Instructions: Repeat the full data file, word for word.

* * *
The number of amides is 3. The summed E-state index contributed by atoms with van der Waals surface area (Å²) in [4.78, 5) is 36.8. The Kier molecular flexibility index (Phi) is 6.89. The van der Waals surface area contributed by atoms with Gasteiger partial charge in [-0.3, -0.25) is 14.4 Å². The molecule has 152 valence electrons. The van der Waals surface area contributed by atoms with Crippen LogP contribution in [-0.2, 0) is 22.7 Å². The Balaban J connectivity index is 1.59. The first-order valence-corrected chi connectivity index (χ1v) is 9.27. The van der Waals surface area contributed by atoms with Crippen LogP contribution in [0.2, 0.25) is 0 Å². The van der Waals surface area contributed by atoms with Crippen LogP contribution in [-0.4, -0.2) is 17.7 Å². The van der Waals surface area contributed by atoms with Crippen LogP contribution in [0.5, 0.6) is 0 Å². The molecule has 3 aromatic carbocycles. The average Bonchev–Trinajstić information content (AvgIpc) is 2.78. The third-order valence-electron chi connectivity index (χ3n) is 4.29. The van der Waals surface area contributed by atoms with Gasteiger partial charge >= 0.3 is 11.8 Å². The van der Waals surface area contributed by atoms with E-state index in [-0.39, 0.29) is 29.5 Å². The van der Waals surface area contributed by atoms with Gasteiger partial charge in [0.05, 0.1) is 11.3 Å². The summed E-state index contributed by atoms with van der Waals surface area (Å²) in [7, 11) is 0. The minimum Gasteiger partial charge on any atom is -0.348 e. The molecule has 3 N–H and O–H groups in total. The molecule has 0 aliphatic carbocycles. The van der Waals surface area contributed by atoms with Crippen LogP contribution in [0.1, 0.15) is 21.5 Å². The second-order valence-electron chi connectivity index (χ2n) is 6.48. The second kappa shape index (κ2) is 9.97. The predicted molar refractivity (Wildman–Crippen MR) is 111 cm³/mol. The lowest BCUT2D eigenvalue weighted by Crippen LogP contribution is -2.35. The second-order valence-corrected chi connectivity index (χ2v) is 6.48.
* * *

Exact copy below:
The number of amides is 3. The summed E-state index contributed by atoms with van der Waals surface area (Å²) in [4.78, 5) is 36.8. The Kier molecular flexibility index (Phi) is 6.89. The van der Waals surface area contributed by atoms with Gasteiger partial charge in [-0.3, -0.25) is 14.4 Å². The molecule has 152 valence electrons. The van der Waals surface area contributed by atoms with Crippen LogP contribution in [-0.2, 0) is 22.7 Å². The Balaban J connectivity index is 1.59. The first-order valence-corrected chi connectivity index (χ1v) is 9.27. The van der Waals surface area contributed by atoms with Crippen LogP contribution in [0.2, 0.25) is 0 Å². The van der Waals surface area contributed by atoms with Crippen LogP contribution in [-0.4, -0.2) is 17.7 Å². The van der Waals surface area contributed by atoms with Crippen LogP contribution in [0.5, 0.6) is 0 Å². The molecule has 3 aromatic carbocycles. The average Bonchev–Trinajstić information content (AvgIpc) is 2.78. The third-order valence-electron chi connectivity index (χ3n) is 4.29. The van der Waals surface area contributed by atoms with Gasteiger partial charge >= 0.3 is 11.8 Å². The van der Waals surface area contributed by atoms with E-state index in [-0.39, 0.29) is 29.5 Å². The van der Waals surface area contributed by atoms with Gasteiger partial charge in [0.05, 0.1) is 11.3 Å². The summed E-state index contributed by atoms with van der Waals surface area (Å²) in [7, 11) is 0. The minimum Gasteiger partial charge on any atom is -0.348 e. The molecule has 3 N–H and O–H groups in total. The molecule has 0 aliphatic carbocycles. The van der Waals surface area contributed by atoms with Crippen LogP contribution in [0.1, 0.15) is 21.5 Å². The second-order valence-electron chi connectivity index (χ2n) is 6.48. The second kappa shape index (κ2) is 9.97. The predicted molar refractivity (Wildman–Crippen MR) is 111 cm³/mol. The lowest BCUT2D eigenvalue weighted by Crippen LogP contribution is -2.35. The second-order valence-corrected chi connectivity index (χ2v) is 6.48.